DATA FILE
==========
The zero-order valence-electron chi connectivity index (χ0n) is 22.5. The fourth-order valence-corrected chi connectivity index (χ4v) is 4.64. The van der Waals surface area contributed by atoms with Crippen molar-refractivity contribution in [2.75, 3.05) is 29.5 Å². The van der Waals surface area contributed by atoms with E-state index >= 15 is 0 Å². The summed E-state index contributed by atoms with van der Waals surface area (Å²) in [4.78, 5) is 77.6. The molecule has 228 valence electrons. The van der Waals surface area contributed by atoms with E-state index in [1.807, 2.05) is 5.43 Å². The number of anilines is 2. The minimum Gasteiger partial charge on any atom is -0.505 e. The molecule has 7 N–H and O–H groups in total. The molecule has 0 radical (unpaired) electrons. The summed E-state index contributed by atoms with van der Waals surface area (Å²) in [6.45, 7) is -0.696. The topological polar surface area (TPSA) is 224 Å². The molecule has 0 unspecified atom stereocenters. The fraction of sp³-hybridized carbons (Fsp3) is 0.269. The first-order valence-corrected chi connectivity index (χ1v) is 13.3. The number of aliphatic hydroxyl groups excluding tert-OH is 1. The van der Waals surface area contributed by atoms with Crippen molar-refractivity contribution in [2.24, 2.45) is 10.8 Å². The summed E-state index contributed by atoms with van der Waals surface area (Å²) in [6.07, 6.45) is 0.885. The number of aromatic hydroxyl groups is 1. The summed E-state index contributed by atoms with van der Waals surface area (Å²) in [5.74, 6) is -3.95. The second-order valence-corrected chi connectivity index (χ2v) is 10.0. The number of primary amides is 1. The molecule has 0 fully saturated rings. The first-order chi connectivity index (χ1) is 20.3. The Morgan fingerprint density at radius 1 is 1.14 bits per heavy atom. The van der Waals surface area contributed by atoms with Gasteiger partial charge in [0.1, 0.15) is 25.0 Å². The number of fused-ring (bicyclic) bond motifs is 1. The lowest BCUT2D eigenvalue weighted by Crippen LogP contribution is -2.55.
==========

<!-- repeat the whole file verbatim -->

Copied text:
The zero-order valence-electron chi connectivity index (χ0n) is 22.5. The fourth-order valence-corrected chi connectivity index (χ4v) is 4.64. The van der Waals surface area contributed by atoms with Crippen molar-refractivity contribution in [2.75, 3.05) is 29.5 Å². The van der Waals surface area contributed by atoms with E-state index >= 15 is 0 Å². The summed E-state index contributed by atoms with van der Waals surface area (Å²) in [4.78, 5) is 77.6. The molecule has 228 valence electrons. The van der Waals surface area contributed by atoms with E-state index in [1.807, 2.05) is 5.43 Å². The number of anilines is 2. The minimum Gasteiger partial charge on any atom is -0.505 e. The molecule has 7 N–H and O–H groups in total. The molecule has 0 radical (unpaired) electrons. The summed E-state index contributed by atoms with van der Waals surface area (Å²) in [6.45, 7) is -0.696. The topological polar surface area (TPSA) is 224 Å². The molecule has 0 unspecified atom stereocenters. The fraction of sp³-hybridized carbons (Fsp3) is 0.269. The first-order valence-corrected chi connectivity index (χ1v) is 13.3. The number of aliphatic hydroxyl groups excluding tert-OH is 1. The van der Waals surface area contributed by atoms with Crippen molar-refractivity contribution in [2.24, 2.45) is 10.8 Å². The summed E-state index contributed by atoms with van der Waals surface area (Å²) in [6.07, 6.45) is 0.885. The number of aromatic hydroxyl groups is 1. The summed E-state index contributed by atoms with van der Waals surface area (Å²) in [5.74, 6) is -3.95. The second-order valence-corrected chi connectivity index (χ2v) is 10.0. The number of primary amides is 1. The molecule has 0 fully saturated rings. The first-order chi connectivity index (χ1) is 20.3. The Morgan fingerprint density at radius 1 is 1.14 bits per heavy atom. The van der Waals surface area contributed by atoms with Gasteiger partial charge in [0.1, 0.15) is 25.0 Å². The number of fused-ring (bicyclic) bond motifs is 1. The lowest BCUT2D eigenvalue weighted by Crippen LogP contribution is -2.55.